Info

A trade journal of a still-emerging field, written by Adam Tinworth.

Publishers won’t – and can’t – learn anything from Pokémon Go says Chris Sutcliffe:

Even thoughtful, forward-thinking pieces about lessons from Pokémon Go like this one from Poynter’s Melody Kramer are written with the assumption publishers have a product which audiences are not only willing to pay for, but offer access to their data and time for. Without an IP like Pokémon attached, I seriously doubt any similar endeavour from publishers will find success of anywhere near that magnitude.

“What X can learn from Y” hot takes are becoming the web equivalent of a cockroach infestation.

The sheer power of Facebook’s news feed is not a matter of debate – especially for publishers. But Om Malik makes a different challenge in this thoughtful piece for the New Yorker:

However, every time Facebook’s news feed, introduced almost a decade ago, is manhandled, I am left wondering whether it has to change the feed with brute force because its algorithms are just too dumb to improve the service in a way that suits both Facebook—by making money and monopolizing our attention—and its 1.6 billion users.

Facebook Newsfeed

In short: every time Facebook has to manually intervene in the workings of the newsfeed like this – it’s an indication of a failure of the algorithm.

What are the realistic abilities and limits of Facebook’s news feed? The more the company tweaks the feed in a crude and blunt manner, the more one has to wonder if Facebook’s alogrithms are not only rudimentary and basic but also possibly the company’s Achilles’ heel.

It’s entirely wrong, and it’s the road back to the cave. The way we got out of the caves and into modern civilisation is through the process of understanding and thinking. Those things were not done by gut instinct. Being an expert does not mean that you are someone with a vested interest in something; it means you spend your life studying something. You’re not necessarily right – but you’re more likely to be right than someone who’s not spent their life studying it.

Professor Brian Cox, quoted in *The Guardian*

Buzzfeed has a social media verification team:

BuzzFeed Canada editor and First Draft Coalition member Craig Silverman will be leading the charge from Toronto, “bringing his deep expertise at debunking hoaxes to our reporting arsenal,” said Scott Lamb, BuzzFeed’s head of international growth, “and acting as a resource for all BuzzFeed editions, as well as a watchdog on behalf of our readers worldwide.”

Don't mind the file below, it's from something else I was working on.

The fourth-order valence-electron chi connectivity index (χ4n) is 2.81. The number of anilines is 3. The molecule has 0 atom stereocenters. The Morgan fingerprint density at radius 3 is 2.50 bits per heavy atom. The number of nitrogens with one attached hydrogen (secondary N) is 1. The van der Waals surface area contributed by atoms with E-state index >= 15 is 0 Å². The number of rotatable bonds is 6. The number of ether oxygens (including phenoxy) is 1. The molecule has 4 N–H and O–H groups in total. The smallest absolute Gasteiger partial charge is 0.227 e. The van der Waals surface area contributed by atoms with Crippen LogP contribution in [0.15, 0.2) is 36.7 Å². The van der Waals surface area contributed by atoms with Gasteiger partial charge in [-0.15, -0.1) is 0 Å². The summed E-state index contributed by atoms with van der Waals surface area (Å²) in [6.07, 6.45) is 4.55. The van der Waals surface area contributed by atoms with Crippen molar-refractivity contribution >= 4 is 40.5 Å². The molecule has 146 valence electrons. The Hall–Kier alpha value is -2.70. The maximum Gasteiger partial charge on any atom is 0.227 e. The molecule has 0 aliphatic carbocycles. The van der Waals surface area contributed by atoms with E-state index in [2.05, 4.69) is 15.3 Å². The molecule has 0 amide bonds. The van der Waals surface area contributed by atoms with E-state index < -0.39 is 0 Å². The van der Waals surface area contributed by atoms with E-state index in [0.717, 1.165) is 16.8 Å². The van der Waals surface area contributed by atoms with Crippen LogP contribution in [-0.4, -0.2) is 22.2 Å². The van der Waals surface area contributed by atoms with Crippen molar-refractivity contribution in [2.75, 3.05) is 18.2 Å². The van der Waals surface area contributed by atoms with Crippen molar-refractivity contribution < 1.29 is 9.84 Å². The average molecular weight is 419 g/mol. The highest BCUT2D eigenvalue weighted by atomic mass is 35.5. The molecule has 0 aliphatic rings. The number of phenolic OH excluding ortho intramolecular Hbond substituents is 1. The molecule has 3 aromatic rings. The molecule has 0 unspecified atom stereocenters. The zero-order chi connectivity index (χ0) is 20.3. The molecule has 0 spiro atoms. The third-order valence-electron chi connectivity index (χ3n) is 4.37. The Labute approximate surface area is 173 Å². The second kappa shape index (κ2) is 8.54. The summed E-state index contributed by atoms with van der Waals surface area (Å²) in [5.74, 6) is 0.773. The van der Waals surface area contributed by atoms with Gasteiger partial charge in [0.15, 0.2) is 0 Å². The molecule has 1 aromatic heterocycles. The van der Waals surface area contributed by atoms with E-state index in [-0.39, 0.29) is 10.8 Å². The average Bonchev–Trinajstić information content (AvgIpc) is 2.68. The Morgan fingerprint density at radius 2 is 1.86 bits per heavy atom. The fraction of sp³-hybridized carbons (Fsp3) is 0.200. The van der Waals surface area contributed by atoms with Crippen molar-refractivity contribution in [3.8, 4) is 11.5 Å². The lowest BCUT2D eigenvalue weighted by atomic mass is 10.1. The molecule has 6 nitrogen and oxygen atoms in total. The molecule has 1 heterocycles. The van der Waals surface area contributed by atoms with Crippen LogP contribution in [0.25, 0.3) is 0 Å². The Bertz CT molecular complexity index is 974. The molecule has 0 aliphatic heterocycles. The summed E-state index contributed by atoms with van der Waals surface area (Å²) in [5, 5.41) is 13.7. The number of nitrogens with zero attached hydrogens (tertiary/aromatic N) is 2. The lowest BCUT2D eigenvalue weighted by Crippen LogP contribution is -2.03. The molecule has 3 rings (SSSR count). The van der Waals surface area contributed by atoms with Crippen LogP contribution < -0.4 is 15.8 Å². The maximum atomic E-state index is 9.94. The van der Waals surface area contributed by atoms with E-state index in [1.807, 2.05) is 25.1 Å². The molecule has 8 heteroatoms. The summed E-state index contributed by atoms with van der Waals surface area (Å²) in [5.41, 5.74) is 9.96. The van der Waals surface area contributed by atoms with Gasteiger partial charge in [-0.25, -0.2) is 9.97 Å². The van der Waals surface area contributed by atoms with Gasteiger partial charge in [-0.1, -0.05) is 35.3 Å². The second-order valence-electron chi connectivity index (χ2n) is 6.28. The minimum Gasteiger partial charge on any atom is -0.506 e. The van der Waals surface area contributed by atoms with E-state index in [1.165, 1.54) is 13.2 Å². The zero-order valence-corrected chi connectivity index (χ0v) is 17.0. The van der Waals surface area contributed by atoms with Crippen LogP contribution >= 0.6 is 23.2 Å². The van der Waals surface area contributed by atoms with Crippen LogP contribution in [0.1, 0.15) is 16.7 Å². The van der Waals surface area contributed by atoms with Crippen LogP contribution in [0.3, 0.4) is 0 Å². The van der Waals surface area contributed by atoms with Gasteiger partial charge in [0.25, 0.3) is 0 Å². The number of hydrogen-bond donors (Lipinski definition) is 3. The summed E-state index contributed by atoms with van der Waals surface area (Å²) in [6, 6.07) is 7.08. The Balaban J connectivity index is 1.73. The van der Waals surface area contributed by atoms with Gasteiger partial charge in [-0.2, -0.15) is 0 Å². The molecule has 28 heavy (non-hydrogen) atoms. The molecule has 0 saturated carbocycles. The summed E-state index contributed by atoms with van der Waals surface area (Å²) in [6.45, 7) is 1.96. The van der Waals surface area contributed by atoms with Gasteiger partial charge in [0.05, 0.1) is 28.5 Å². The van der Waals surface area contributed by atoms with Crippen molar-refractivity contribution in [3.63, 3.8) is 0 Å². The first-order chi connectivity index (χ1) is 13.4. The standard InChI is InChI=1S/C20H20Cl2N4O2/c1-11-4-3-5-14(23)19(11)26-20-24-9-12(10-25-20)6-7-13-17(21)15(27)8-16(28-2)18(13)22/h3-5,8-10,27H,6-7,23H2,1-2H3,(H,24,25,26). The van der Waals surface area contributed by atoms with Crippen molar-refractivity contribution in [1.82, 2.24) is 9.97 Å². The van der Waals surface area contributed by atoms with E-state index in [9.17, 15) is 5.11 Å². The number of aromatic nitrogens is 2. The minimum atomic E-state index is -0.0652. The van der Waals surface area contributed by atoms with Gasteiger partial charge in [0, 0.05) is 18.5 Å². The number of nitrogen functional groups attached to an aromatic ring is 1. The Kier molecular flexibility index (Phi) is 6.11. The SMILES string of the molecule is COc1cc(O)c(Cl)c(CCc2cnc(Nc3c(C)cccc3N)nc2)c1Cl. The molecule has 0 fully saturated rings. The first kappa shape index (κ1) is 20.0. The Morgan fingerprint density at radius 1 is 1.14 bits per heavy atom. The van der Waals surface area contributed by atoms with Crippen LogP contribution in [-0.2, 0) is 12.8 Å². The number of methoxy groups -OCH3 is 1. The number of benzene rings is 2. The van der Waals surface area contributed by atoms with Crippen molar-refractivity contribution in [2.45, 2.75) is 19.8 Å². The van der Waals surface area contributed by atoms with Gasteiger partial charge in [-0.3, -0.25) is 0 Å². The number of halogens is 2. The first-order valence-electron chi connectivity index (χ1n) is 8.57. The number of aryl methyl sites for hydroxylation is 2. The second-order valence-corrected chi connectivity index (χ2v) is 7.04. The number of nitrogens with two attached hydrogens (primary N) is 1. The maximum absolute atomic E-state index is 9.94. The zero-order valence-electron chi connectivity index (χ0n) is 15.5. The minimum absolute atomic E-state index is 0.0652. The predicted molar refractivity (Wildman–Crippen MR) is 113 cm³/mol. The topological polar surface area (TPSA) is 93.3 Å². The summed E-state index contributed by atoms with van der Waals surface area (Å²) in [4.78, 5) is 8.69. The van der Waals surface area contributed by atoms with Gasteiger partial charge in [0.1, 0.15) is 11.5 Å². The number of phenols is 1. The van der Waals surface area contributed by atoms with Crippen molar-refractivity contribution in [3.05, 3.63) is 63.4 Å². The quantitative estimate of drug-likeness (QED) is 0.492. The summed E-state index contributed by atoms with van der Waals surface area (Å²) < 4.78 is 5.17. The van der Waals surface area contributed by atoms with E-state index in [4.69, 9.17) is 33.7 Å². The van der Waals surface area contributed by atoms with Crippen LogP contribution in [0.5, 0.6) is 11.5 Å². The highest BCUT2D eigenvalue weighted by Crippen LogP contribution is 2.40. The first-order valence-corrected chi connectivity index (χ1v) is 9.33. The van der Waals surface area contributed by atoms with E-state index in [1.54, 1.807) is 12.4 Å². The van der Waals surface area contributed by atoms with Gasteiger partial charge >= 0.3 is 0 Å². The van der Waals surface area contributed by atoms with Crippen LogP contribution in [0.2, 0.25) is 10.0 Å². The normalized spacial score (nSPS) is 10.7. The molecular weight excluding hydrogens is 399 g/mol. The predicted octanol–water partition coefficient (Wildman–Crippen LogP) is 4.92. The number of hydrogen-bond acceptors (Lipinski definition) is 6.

That’s a set of skills that every newsroom should have – but which large newsrooms should also support with a dedicated team. The big challenge, of course, is getting the debunking and correction of false material on social media out to the audience as quickly as possible:

Sensational or salacious lies have always been more interesting than the stone dry truth, but two recent studies put the reality of online rumours into stark relief. Researchers at the University of Warwick and the University of Indiana found it takes more than 12 hours for a false claim to be debunked online, on average, giving it an almost insurmountable headstart.

If the Buzzfeed team can tighten that up, that would be a useful public service.

Snapchat updates:

Snapchat introduced Memories, a way for users to save their Snaps and Stories for later viewing and sharing.

That’s muscling on Facebook territory, that is.

Users can swipe up while on the camera screen to open their Memories. From there, users can browse all of their saved content, or they can search for specific Snaps by typing keywords.

Oh, good. Because what Snapchat needed was to become more complicated to use.

Here’s a video with the obligatory implausibly attractive people and inoffensive “current” music:

And can I recommend Elise’s guide to Snapchat for Journalists if you’re still baffled?

The Financial Times dropped its paywall over the Brexit weekend, deeming it important enough to give full access to its journalism. The result? A subscriptions surge.

In fact, the FT saw a 600 percent surge in digital subscriptions sales over the weekend (compared to the average weekend) since the Brexit vote news broke, which equated to “thousands” of additional subscriptions sales.

The Times did the same. I wouldn’t be surprised if they saw similar results.